Botanical Name: Rosa chinensis hybrids
If you're growing miniature roses indoors, you'll have success with these tips for miniature rose care.
Miniature rose plants can be found for sale in florist's shops around Valentine's Day and Mother's Day. Although these pint-sized beauties are popular gifts, they're really better off as temporary house guests. Their true home is outdoors, where they'll thrive in the sunshine and fresh air.
Nearly every garden has space for growing miniature roses. Plant them in borders, or in front of your tall rose bushes. If you don't have a spot in your garden, you can keep your minis in pots on your sunny porch or patio.
Their petite 1-2 in (2.5-5 cm) flowers are available in a big range of colors, including red, pink, peach, orange, white, yellow, and many combinations. Some are shrubs and some are climbing. Train climbing miniature roses on a small trellis.
Let the sun shine in. These mini and micro hybrids won't bloom if they don't get enough sunshine. When growing miniature roses indoors, it can be challenging to find a spot where they'll get several hours of direct sun each day. If you don't have space in a sunny window, you can move your rose outdoors, as long as there is no danger of frost.
Water regularly. Flowering roses are thirsty, and they dry out quickly in containers. Stick your finger in the soil to check for dryness every day or two, especially if you're growing miniature roses outdoors.
Deadhead spent blooms. Remove flowers as soon as they fade to keep plants looking their best and to encourage a long blooming season. Don't pluck them off with your hands because tearing can damage the stem. Use sharp pruners to avoid tearing the stems, which can attract disease. Cut at a 45° angle.
Pruning miniature roses. New plants won't need pruning. As they get older, you'll want to remove dead branches or any cross branches that rub against each other. Don't be afraid to prune it back hard in fall, after flowering. Yearly pruning will promote vigorous new growth as well as the overall health of your rose. It also gives it an attractive shape. Use clean, pruning shears to cut the stem at a 45° angle, 1/4-inch above a leaf axil.
Repot year-old roses. Potted plants or gift baskets sometimes contain more than 1 rose plant per pot. This is a good time to divide them. Tease apart roots with your fingers, removing as much of the original soil as possible and plant separately in small pots with drainage holes. Repot in fall, after the flowering season is over.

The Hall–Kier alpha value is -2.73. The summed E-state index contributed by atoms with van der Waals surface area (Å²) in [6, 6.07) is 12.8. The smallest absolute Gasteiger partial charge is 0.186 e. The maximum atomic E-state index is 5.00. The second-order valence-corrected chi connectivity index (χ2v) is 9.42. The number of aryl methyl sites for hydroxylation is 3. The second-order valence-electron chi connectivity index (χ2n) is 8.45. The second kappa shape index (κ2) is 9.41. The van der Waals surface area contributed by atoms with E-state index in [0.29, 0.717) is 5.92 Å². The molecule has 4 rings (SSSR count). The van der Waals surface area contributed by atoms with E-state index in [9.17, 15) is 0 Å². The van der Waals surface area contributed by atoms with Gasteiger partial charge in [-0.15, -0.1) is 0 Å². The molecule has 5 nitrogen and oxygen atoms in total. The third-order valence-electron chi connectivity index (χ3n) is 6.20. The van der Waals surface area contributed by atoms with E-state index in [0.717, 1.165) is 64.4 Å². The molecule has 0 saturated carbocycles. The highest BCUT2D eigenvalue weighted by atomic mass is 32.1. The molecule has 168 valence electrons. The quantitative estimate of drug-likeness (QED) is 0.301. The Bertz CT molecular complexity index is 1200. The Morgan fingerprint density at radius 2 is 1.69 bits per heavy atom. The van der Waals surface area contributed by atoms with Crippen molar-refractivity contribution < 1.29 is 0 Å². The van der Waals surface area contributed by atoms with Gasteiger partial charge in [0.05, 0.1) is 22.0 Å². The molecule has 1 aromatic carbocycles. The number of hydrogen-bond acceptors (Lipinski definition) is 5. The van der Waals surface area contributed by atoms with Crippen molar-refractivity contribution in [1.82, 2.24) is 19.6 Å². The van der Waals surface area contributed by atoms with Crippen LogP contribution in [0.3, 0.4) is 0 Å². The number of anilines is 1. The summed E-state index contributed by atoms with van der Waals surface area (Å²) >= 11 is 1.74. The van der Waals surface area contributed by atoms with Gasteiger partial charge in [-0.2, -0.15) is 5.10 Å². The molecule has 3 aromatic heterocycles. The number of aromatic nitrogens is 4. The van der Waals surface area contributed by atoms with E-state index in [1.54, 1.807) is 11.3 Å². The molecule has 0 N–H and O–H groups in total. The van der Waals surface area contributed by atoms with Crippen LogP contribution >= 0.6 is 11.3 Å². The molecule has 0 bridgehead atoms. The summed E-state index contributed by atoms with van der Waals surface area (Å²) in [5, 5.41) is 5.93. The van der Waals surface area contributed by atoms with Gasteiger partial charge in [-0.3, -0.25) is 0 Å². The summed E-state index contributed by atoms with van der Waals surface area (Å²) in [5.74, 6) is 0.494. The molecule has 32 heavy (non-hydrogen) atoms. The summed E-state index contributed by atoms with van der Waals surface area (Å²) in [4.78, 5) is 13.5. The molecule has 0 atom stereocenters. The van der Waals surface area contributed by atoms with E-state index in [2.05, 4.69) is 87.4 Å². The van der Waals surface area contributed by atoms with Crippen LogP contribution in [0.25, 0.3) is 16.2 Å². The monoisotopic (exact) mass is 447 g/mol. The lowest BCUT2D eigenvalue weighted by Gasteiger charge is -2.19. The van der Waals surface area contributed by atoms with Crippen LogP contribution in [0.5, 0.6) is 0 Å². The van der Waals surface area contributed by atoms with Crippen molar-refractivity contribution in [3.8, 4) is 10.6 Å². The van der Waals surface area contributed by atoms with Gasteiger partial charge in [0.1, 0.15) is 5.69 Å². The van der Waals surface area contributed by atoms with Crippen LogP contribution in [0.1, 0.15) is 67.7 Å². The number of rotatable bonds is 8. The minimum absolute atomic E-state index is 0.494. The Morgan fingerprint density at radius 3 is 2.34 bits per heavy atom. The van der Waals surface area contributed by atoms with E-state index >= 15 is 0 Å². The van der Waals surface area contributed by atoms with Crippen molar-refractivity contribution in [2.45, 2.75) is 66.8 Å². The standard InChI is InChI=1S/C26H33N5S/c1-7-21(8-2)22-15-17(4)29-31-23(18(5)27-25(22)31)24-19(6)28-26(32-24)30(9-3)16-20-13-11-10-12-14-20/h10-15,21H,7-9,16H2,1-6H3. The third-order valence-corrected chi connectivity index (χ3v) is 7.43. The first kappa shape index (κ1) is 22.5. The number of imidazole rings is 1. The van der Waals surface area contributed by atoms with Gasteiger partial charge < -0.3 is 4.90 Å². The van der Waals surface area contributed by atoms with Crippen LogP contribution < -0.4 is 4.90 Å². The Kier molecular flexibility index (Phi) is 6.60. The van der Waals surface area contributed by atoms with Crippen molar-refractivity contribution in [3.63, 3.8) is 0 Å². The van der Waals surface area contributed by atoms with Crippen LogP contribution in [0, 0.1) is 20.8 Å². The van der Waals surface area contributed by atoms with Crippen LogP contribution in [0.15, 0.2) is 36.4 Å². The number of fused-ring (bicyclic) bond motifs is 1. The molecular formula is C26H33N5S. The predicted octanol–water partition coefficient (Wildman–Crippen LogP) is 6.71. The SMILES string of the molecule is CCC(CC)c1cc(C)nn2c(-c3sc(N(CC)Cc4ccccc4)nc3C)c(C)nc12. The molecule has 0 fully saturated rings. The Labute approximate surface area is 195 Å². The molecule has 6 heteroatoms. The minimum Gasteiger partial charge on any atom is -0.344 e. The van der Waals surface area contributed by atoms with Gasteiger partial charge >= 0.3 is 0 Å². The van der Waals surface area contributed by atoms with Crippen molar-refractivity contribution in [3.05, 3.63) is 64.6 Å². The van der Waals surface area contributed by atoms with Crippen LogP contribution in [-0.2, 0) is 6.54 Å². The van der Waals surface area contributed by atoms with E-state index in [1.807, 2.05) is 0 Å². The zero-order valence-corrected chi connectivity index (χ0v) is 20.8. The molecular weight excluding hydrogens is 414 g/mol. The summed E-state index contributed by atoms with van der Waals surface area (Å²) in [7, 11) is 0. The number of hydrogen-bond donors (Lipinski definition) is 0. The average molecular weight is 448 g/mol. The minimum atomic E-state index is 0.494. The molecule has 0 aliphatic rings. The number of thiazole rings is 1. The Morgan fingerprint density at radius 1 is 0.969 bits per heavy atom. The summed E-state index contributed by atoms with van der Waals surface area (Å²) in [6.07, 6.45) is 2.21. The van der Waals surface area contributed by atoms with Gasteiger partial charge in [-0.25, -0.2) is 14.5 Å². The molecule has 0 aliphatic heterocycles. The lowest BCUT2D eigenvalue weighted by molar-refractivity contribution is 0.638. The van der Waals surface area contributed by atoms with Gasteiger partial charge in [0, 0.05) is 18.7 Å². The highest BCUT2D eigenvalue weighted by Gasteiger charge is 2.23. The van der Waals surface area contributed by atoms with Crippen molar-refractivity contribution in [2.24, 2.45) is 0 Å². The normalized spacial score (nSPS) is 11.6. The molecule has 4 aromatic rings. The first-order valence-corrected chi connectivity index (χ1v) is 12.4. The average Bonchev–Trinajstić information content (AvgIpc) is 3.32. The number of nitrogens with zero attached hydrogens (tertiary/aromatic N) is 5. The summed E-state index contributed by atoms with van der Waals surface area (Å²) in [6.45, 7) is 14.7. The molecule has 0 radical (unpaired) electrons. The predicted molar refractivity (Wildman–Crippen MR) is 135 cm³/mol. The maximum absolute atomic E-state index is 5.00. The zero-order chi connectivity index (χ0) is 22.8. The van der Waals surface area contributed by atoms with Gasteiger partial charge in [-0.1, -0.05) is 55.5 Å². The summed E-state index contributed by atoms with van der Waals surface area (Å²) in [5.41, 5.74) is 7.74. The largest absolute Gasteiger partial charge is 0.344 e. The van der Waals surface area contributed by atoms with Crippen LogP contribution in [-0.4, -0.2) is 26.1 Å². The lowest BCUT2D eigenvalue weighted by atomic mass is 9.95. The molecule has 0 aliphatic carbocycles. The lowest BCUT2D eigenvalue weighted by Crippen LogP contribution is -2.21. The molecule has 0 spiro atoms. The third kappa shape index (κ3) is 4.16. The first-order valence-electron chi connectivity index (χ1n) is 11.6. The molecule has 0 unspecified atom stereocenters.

Overwintering your plant. Roses go dormant in winter and will drop their leaves. Giving roses a rest period in winter will prolong the life and health of the plants. Keep them cool during this time. They're cold-hardy, but if you're growing miniature roses outdoors, protect them from freezing temperatures by covering them with a layer of mulch. Move container-grown roses to a basement or garage for the winter so that roots don't freeze.
Miniature rose plants are just as susceptible to the same ailments that afflict any other roses. Damp conditions can cause blackspot to develop on the leaves. It's a fungus that needs to be treated right away. Cut off affected leaves and treat foliage with a fungicide especially made for blackspot. Good air ventilation will help to prevent fungus. Fortunately, newer rose hybrids are more and more resistant to diseases.
Yellow leaves that drop off can be a symptom of a few things. Lack of sunlight, dry soil, and dry air will cause roses to shed their leaves. Resuming good care of miniature roses will help them recover.
Origin: Hybrids with parents from China
Height: Up to 2 ft (60 cm)
Light: Bright light, with as much direct sunlight as possible while plant is growing.
Water: Water thoroughly and allow the top 1 in (2.5 cm) to dry out between waterings. Keep soil barely moist in winter. Avoid getting water on the leaves, which can cause blackspot.
Humidity: Moderate to high humidity. Use a humidity tray or room humidifier.
Temperature: Average room temperatures 60-75°F/16-24°C will suit growing miniature roses fine. Established plants will tolerate varying temperatures. Roses are cold-hardy, but potted plants, especially, need extra protection from frost.
Soil: Any good potting mix with neutral pH (pH 7).
Fertilizer: Feed every 2 weeks in spring and summer with a high-phosphorus fertilizer (such as 6-12-6) that contains micronutrients, diluted by half.
Propagation: Take 4 inch (10 cm) stem tip cuttings in early summer. Dip cut ends in rooting hormone powder and plant them in moist potting mix. Maintain high humidity.
Rose buds that shrivel up before opening may be suffering in the dry air of a heated home.
Prune off the shriveled buds and raise the humidity around the plant. Moving the plant outdoors may be just the cure.
Dozens of excellent varieties are available. The difficult part is choosing among them.
Award-winning 'Cupcake' blooms abundantly in pale pink...'Innocence' is white with a blush of pink... 'Caliente' is stunning with bright-red blooms and glossy foliage.
Orange-red 'Starina' gets top honors from the ARS... 'Lavender Lace' has large, mauve blooms... and 'Beauty Secret' is rich, radiant red.
Among the tiniest minis are white 'Cinderella' and 'Popcorn'... pink 'Bo Peep'... and yellow 'Littlest Angel'.
Looking for a fragrant mini rose? All the Scentsation varieties have an intoxicating fragrance.
For more tips on growing miniature roses, plus varieties, visit the American Rose Society Web site: ars.org.